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What is levodopa-induced dyskinesia?

Levodopa is the most effective and commonly used drug for treating Parkinson’s. It is a chemical building-block that your body converts into dopamine.

People with Parkinson’s lack enough dopamine because some of the brain cells that make it have died. The loss of dopamine-producing neurones in the brain causes symptoms, such as tremor and difficulty in walking and moving.

Long-term use of levodopa, however, can itself lead to adverse and unpleasant side-effects, such as involuntary muscle movements that people cannot control – known as dyskinesias. These can include twitches, jerks, twisting or writhing moments and restlessness.

Research has found that early onset Parkinson’s, disease severity and high levodopa dose can increase the risk of development of levodopa-induced dyskinesias (LID).

The problem for people with Parkinson’s is that if they cut their dose of levodopa to reduce involuntary movements, their Parkinson’s symptoms may not be so well controlled.

How can ClearSky’s technology help?

Following diagnosis of Parkinson’s, it is important to monitor the condition in order to choose an appropriate medication routine. But dyskinesias can be difficult to distinguish both from normal movement and from other types of movement disorders.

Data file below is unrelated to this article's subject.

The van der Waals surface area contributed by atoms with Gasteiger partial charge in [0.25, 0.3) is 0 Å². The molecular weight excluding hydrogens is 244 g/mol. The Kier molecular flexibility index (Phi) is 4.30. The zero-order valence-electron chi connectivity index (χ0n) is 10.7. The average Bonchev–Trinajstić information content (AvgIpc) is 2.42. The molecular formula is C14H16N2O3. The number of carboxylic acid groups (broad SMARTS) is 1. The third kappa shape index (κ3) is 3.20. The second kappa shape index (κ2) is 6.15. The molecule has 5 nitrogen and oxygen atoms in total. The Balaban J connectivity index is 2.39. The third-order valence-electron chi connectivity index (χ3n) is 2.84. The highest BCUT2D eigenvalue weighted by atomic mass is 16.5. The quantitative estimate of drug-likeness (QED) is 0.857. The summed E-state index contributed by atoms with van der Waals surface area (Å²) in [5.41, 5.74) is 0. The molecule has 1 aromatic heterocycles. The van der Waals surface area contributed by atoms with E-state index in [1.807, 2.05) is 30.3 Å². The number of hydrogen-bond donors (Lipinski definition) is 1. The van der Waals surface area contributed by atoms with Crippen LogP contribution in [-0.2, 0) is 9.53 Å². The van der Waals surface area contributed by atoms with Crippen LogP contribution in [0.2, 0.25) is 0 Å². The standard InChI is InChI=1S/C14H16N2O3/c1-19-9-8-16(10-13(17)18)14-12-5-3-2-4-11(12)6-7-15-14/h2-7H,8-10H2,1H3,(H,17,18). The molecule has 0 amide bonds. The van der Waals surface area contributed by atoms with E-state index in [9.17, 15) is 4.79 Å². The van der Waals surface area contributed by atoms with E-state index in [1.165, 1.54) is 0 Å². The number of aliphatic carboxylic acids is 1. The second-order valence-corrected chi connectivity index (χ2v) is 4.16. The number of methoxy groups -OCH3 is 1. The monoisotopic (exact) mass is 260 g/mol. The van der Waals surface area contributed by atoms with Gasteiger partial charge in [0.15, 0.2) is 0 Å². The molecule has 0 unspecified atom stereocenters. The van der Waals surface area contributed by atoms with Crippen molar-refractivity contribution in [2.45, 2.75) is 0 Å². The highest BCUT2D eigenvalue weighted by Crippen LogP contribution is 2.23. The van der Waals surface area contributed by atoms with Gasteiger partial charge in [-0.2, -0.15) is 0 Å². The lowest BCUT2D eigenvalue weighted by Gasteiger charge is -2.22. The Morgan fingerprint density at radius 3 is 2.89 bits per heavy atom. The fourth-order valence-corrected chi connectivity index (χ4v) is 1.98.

Computational techniques, developed by our researchers at ClearSky, can discriminate between different classes of movement and different severities within these classes.

Our research has shown that ‘genetic programming is able to design classifiers that can be used for monitoring an individual’s response to levodopa therapy’. It also reveals how the evolved classifiers can be analysed to identify the ‘patterns of over-represented movement that are associated with tremor and dyskinesia’.

How does the LID-Monitor work?

ClearSky’s LID-Monitor is used to monitor dyskinesia and measure the effectiveness of Parkinson’s medication.

Small sensors can be worn on arms, head, legs and torso for 24 hours. The sensors can be worn as the individual with Parkinson’s is doing their daily routine, e.g., making a cup of tea, reading a book, walking, etc. The sensors are then collected by the specialist, and the data is uploaded and analysed using evolutionary algorithms to show the extent of any dyskinesia.

A very simple to read time chart is then created, which can clearly report an objective description of how the individual has been in the 24 hours that they have had the sensors with them in terms of dyskinesia.

By interpreting the report, medication can be adjusted by the specialist in order to control the side effects of levodopa, which consequently improves the quality of life of the individuals with Parkinson’s.


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